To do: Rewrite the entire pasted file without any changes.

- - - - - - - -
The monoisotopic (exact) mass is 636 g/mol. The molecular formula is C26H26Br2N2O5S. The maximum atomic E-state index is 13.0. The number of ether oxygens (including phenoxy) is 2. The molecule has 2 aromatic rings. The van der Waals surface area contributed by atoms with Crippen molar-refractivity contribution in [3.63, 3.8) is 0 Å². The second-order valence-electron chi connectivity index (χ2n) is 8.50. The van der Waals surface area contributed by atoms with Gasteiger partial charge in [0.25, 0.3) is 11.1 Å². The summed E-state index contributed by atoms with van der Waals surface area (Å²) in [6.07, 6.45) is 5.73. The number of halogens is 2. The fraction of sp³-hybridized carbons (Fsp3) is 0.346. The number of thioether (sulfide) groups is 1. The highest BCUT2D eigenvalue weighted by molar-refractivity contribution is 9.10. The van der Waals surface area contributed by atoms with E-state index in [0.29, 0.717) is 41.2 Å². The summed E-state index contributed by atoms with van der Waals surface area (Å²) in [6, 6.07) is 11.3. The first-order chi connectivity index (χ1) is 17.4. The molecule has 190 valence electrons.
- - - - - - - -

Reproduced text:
The monoisotopic (exact) mass is 636 g/mol. The molecular formula is C26H26Br2N2O5S. The maximum atomic E-state index is 13.0. The number of ether oxygens (including phenoxy) is 2. The molecule has 2 aromatic rings. The van der Waals surface area contributed by atoms with Crippen molar-refractivity contribution in [3.63, 3.8) is 0 Å². The second-order valence-electron chi connectivity index (χ2n) is 8.50. The van der Waals surface area contributed by atoms with Gasteiger partial charge in [0.25, 0.3) is 11.1 Å². The summed E-state index contributed by atoms with van der Waals surface area (Å²) in [6.07, 6.45) is 5.73. The number of halogens is 2. The fraction of sp³-hybridized carbons (Fsp3) is 0.346. The number of thioether (sulfide) groups is 1. The highest BCUT2D eigenvalue weighted by molar-refractivity contribution is 9.10. The van der Waals surface area contributed by atoms with E-state index in [0.29, 0.717) is 41.2 Å². The summed E-state index contributed by atoms with van der Waals surface area (Å²) in [6, 6.07) is 11.3. The first-order chi connectivity index (χ1) is 17.4. The molecule has 190 valence electrons.